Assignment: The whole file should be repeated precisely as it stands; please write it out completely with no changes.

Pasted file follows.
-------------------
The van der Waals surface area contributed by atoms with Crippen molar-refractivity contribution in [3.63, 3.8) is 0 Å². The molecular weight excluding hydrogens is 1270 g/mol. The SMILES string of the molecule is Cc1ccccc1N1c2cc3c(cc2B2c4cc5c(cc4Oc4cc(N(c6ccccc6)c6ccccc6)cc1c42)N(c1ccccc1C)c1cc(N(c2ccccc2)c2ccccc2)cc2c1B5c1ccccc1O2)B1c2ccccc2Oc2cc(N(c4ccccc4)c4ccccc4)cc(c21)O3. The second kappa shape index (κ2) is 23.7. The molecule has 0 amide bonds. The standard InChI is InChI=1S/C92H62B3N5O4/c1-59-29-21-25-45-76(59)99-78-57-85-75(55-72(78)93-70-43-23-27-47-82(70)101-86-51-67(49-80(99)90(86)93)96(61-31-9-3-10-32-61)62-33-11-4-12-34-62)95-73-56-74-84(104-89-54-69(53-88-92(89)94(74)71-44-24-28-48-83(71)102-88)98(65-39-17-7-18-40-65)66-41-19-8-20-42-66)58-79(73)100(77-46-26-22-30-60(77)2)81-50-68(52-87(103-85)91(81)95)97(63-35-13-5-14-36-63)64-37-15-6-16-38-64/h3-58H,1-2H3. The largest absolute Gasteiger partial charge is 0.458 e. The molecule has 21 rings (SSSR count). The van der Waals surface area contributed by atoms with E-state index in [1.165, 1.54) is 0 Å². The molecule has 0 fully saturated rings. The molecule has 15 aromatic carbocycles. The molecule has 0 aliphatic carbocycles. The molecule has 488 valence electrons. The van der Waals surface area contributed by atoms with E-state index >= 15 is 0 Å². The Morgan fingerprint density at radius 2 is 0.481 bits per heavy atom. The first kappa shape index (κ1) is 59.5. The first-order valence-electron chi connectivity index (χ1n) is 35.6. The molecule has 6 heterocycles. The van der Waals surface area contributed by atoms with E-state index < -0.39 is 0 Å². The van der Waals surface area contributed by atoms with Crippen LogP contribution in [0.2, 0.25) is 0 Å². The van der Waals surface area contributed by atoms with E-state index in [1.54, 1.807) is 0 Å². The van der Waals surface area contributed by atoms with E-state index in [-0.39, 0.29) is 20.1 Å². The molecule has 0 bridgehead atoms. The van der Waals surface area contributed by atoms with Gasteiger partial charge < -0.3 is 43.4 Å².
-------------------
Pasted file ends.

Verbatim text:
The van der Waals surface area contributed by atoms with Crippen molar-refractivity contribution in [3.63, 3.8) is 0 Å². The molecular weight excluding hydrogens is 1270 g/mol. The SMILES string of the molecule is Cc1ccccc1N1c2cc3c(cc2B2c4cc5c(cc4Oc4cc(N(c6ccccc6)c6ccccc6)cc1c42)N(c1ccccc1C)c1cc(N(c2ccccc2)c2ccccc2)cc2c1B5c1ccccc1O2)B1c2ccccc2Oc2cc(N(c4ccccc4)c4ccccc4)cc(c21)O3. The second kappa shape index (κ2) is 23.7. The molecule has 0 amide bonds. The standard InChI is InChI=1S/C92H62B3N5O4/c1-59-29-21-25-45-76(59)99-78-57-85-75(55-72(78)93-70-43-23-27-47-82(70)101-86-51-67(49-80(99)90(86)93)96(61-31-9-3-10-32-61)62-33-11-4-12-34-62)95-73-56-74-84(104-89-54-69(53-88-92(89)94(74)71-44-24-28-48-83(71)102-88)98(65-39-17-7-18-40-65)66-41-19-8-20-42-66)58-79(73)100(77-46-26-22-30-60(77)2)81-50-68(52-87(103-85)91(81)95)97(63-35-13-5-14-36-63)64-37-15-6-16-38-64/h3-58H,1-2H3. The largest absolute Gasteiger partial charge is 0.458 e. The molecule has 21 rings (SSSR count). The van der Waals surface area contributed by atoms with E-state index in [1.165, 1.54) is 0 Å². The molecule has 0 fully saturated rings. The molecule has 15 aromatic carbocycles. The molecule has 0 aliphatic carbocycles. The molecule has 488 valence electrons. The van der Waals surface area contributed by atoms with E-state index >= 15 is 0 Å². The Morgan fingerprint density at radius 2 is 0.481 bits per heavy atom. The first kappa shape index (κ1) is 59.5. The first-order valence-electron chi connectivity index (χ1n) is 35.6. The molecule has 6 heterocycles. The van der Waals surface area contributed by atoms with E-state index < -0.39 is 0 Å². The van der Waals surface area contributed by atoms with Crippen LogP contribution in [0.2, 0.25) is 0 Å². The van der Waals surface area contributed by atoms with E-state index in [1.54, 1.807) is 0 Å². The van der Waals surface area contributed by atoms with E-state index in [-0.39, 0.29) is 20.1 Å². The molecule has 0 bridgehead atoms. The van der Waals surface area contributed by atoms with Gasteiger partial charge < -0.3 is 43.4 Å².